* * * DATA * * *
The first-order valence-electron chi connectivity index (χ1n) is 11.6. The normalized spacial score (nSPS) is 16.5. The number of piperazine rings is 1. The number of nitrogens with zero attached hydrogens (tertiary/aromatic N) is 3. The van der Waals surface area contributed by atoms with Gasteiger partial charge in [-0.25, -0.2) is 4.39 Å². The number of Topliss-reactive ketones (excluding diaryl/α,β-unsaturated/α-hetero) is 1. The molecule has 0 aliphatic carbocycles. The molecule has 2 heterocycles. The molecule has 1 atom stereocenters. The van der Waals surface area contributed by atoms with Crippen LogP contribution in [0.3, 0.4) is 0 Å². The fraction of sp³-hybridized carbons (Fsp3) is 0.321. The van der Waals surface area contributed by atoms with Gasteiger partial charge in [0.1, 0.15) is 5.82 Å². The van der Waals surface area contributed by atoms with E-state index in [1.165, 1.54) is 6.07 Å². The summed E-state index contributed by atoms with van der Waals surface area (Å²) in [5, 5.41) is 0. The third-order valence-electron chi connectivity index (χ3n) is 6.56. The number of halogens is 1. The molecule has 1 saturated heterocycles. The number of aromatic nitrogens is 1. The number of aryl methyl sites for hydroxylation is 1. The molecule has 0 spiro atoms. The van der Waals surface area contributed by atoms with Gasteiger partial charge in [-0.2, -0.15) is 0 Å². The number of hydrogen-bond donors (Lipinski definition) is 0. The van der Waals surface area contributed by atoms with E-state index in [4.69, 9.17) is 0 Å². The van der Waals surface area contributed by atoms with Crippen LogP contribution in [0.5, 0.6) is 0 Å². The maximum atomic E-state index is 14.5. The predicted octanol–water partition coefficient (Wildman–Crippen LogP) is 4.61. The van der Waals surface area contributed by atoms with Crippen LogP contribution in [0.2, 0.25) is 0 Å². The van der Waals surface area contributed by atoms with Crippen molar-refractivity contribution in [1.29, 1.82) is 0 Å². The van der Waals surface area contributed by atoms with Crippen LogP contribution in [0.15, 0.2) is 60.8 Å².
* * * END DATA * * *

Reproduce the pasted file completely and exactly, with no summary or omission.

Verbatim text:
The first-order valence-electron chi connectivity index (χ1n) is 11.6. The normalized spacial score (nSPS) is 16.5. The number of piperazine rings is 1. The number of nitrogens with zero attached hydrogens (tertiary/aromatic N) is 3. The van der Waals surface area contributed by atoms with Gasteiger partial charge in [-0.25, -0.2) is 4.39 Å². The number of Topliss-reactive ketones (excluding diaryl/α,β-unsaturated/α-hetero) is 1. The molecule has 0 aliphatic carbocycles. The molecule has 2 heterocycles. The molecule has 1 atom stereocenters. The van der Waals surface area contributed by atoms with Crippen LogP contribution in [0.3, 0.4) is 0 Å². The fraction of sp³-hybridized carbons (Fsp3) is 0.321. The van der Waals surface area contributed by atoms with Gasteiger partial charge in [0.1, 0.15) is 5.82 Å². The van der Waals surface area contributed by atoms with E-state index in [1.165, 1.54) is 6.07 Å². The summed E-state index contributed by atoms with van der Waals surface area (Å²) in [5, 5.41) is 0. The third-order valence-electron chi connectivity index (χ3n) is 6.56. The number of halogens is 1. The molecule has 1 saturated heterocycles. The number of aromatic nitrogens is 1. The number of aryl methyl sites for hydroxylation is 1. The molecule has 0 spiro atoms. The van der Waals surface area contributed by atoms with Gasteiger partial charge in [-0.2, -0.15) is 0 Å². The number of hydrogen-bond donors (Lipinski definition) is 0. The van der Waals surface area contributed by atoms with E-state index in [4.69, 9.17) is 0 Å². The van der Waals surface area contributed by atoms with Crippen LogP contribution in [0.5, 0.6) is 0 Å². The maximum atomic E-state index is 14.5. The predicted octanol–water partition coefficient (Wildman–Crippen LogP) is 4.61. The van der Waals surface area contributed by atoms with Crippen LogP contribution in [0.2, 0.25) is 0 Å². The van der Waals surface area contributed by atoms with Crippen molar-refractivity contribution in [1.29, 1.82) is 0 Å². The van der Waals surface area contributed by atoms with Crippen LogP contribution in [0.15, 0.2) is 60.8 Å².